• I send him an email. My sons are taking are taking their momma to lunch, I let him know. Please bring our daughter I ask him.
    • He responds shortly to my email. He begins with a cheery greeting. “Good morning and a Happy Mother’s Day to you” it reads. How very thoughtful of him I think to myself…….I read on……..
    • He continues………. “Our daughter has shared with me that her plans today are to take ME to lunch for Mother’s Day.

    • I email back……….
    Well then, I guess the only thing for me, is to whish you, a Happy Mothers Day.
    Please let our little missy know how much I love her.

    1. E……I love the end of your post! Well handled! I want to say…..his ” Good morning and a happy Mother’s Day to you” greeting………..VERY Spathy!! FYI, Spath means a disturbed character, Socio/ psychopath, cluster B, narcissist, etc. It’s an umbrella term used in some survivor circles.

    2. Also, I am learning……the word why is something you may as well delete from your Spath vocab. Firstly, if you ask them why anything you will not get a truthfully answer or at best will get an answer but it won’t make sense. Secondly, there is no answer relative to the reality the rest of the world lives in.

  4. My mother has a manipulative personality and tries to lay on Mother’s guilt. I can instantly spot it when she starts with her manipulative statements. My question is how can I respond to her when she says, “I know you don’t want me to visit you.” I’ve told her that’s not true but she tells me I’m just saying that. How can I respond when she says statements like that?

    1. Yes….it’s time to set a boundary. “My invitations are sincere and if you continue to respond to them in that way I will stop making them.”
      If you do X, I will do Y. Rinse and repeat.
      Vera, was it you who posted that? I love it!

      1. 🙂

        And don’t forget the most important part: actually do it; carry through. Never make empty threats… you’ll just lose credibility.

        And good morning to you too, Puddle!

        1. Oh…..right! The follow through…..screeeeeeching halt! LOL. I’ve always talked a tough game but when push comes to shove….I’m kind of a push over!
          Hi there Vera!!

          1. Heh. It’s hard, period. That’s why I am reorienting mostly on doing it in the now. Instead of saying what I’ll do if he does x again, I come prepared and do the intended consequence as soon as he does x next time. No need to alert him ahead of time, anyways… Whatcha think?

          2. Let me echo Vera, here, inasmuch as I’ve been reading some folks’ suggestions about announcing “if you do x, I will do y.” There’s no need to announce or red-flag. The bigger need is to ACT. Not only is that where you have power, but because awareness is not the issue with disturbed characters, there’s no need to broadcast either your intentions or rationale for taking action. Disturbed characters need to experience consequences. Their behavior patterns persist largely because they’ve always gotten reinforced or at least not appropriately consequented. So, only necessary to say and affirm to yourself, “if he (she) does X, I will definitely do Y to take care of and empower myself.”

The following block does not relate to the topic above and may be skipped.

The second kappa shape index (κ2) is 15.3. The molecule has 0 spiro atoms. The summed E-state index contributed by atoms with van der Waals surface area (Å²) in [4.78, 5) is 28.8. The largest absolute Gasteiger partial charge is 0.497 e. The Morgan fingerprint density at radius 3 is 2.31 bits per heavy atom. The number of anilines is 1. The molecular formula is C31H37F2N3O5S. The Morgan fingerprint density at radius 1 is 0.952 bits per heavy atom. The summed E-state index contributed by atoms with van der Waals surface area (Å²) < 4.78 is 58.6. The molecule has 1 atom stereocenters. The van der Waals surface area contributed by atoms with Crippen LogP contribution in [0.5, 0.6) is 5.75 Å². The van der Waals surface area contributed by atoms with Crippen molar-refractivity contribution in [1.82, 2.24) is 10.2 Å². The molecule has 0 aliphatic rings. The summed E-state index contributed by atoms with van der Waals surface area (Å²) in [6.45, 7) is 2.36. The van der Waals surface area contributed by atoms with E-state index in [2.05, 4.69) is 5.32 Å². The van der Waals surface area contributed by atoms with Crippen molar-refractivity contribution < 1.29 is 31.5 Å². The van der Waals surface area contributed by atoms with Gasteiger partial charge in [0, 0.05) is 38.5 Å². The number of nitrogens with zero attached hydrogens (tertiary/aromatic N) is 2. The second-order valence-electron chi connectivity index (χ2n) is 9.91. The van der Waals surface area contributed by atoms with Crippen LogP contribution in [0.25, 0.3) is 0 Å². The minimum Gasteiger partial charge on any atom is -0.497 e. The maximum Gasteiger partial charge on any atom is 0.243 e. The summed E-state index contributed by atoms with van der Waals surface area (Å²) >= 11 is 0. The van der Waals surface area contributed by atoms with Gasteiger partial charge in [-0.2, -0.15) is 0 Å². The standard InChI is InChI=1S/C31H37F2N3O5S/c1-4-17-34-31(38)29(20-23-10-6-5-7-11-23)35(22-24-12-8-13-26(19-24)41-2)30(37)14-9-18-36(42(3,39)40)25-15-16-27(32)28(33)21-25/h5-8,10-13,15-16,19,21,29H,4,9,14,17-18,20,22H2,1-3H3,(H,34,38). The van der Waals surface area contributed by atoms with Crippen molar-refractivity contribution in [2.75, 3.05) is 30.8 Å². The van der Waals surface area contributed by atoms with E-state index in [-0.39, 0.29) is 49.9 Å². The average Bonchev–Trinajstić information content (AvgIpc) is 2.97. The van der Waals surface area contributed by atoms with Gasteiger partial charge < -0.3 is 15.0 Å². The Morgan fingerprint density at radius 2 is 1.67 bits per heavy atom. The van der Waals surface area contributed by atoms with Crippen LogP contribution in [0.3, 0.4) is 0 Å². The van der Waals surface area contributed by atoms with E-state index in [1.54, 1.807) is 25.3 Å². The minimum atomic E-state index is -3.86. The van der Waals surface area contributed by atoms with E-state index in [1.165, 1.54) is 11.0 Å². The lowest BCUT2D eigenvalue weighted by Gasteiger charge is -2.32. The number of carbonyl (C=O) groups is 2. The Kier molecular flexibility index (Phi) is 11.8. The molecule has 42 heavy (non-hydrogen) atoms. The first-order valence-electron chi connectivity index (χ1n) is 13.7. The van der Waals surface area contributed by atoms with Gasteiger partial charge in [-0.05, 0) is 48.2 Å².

3. Dr Simon…Vera…. I like the sound of this but I don’t get it in real life situations. Dr. Simon, can you give us an example? Because if you just DO something in response to someones abusive behavior, they inevitably will ask for an explanation and there you are tangled up again. It’s kind of different in a theraputic environment because you have more control. But in a home environment, they are underfoot and you are sharing the same space.
            Plus, I tend to be easily talked down from my position because I have my issues and can’t keep who’s stuff is who”s….So frustrating!!!

          4. This is my favorite question to answer at workshops. And in my upcoming tour, I’ll have some video vignettes to illustrate. I’ll also be posting two or three articles dealing with empowerment measures that will address this. The articles will immediately follow the series on personality/character.

            But let me provoke some thought this way: You can put a lab mouse in a completely unfamiliar maze with only one route to get to a piece of cheese. The mouse will do basically two things, sniff for the aroma of the cheese and plow full speed ahead in any direction. What happens is that it hits walls – many walls. These are the “consequences” of its behavior. No one alerts the mouse that a wall is coming. The mouse just does its thing and occasionally hits walls. It also finds unobstructed pathways. This is a consequence, too, and a consequence no one alerts the mouse to either. Eventually, after PAYING ATTENTION TO THE CONSEQUENTIAL FEEDBACK IT GETS FROM ITS ENVIRONMENT, the mouse, after altering its behavior according to the consequences it experiences, changes course sufficiently to find the cheese. What’s more, it only takes a few “trials” before the mouse goes straight to the cheese quite quickly when put in the same maze (situation). Why? Because it remembers the “rules” of how to get where it wants to go and modifies its behavior accordingly.